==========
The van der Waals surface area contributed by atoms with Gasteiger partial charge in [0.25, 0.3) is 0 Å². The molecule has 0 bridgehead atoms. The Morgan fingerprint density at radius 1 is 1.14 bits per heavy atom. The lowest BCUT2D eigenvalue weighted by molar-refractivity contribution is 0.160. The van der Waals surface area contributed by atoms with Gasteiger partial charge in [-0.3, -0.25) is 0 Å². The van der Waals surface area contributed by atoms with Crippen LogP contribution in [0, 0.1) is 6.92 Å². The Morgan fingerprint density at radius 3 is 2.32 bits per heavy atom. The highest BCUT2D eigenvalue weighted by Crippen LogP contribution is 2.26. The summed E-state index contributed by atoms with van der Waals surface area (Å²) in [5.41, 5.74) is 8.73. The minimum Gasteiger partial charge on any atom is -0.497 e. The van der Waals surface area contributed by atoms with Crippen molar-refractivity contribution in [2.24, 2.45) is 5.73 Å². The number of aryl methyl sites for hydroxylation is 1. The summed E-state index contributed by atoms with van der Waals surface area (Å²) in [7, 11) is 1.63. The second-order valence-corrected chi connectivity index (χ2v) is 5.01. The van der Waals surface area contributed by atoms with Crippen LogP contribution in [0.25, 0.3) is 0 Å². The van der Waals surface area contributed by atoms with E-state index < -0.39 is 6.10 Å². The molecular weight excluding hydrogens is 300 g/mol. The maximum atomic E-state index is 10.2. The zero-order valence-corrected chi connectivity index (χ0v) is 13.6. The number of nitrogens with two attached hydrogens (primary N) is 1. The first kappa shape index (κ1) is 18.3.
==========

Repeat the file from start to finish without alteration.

The van der Waals surface area contributed by atoms with Gasteiger partial charge in [0.25, 0.3) is 0 Å². The molecule has 0 bridgehead atoms. The Morgan fingerprint density at radius 1 is 1.14 bits per heavy atom. The lowest BCUT2D eigenvalue weighted by molar-refractivity contribution is 0.160. The van der Waals surface area contributed by atoms with Gasteiger partial charge in [-0.3, -0.25) is 0 Å². The van der Waals surface area contributed by atoms with Crippen LogP contribution in [0, 0.1) is 6.92 Å². The Morgan fingerprint density at radius 3 is 2.32 bits per heavy atom. The highest BCUT2D eigenvalue weighted by Crippen LogP contribution is 2.26. The summed E-state index contributed by atoms with van der Waals surface area (Å²) in [5.41, 5.74) is 8.73. The minimum Gasteiger partial charge on any atom is -0.497 e. The van der Waals surface area contributed by atoms with Crippen molar-refractivity contribution in [2.24, 2.45) is 5.73 Å². The number of aryl methyl sites for hydroxylation is 1. The summed E-state index contributed by atoms with van der Waals surface area (Å²) in [7, 11) is 1.63. The second-order valence-corrected chi connectivity index (χ2v) is 5.01. The van der Waals surface area contributed by atoms with Crippen LogP contribution in [0.25, 0.3) is 0 Å². The van der Waals surface area contributed by atoms with E-state index < -0.39 is 6.10 Å². The molecular weight excluding hydrogens is 300 g/mol. The maximum atomic E-state index is 10.2. The zero-order valence-corrected chi connectivity index (χ0v) is 13.6. The number of nitrogens with two attached hydrogens (primary N) is 1. The first kappa shape index (κ1) is 18.3.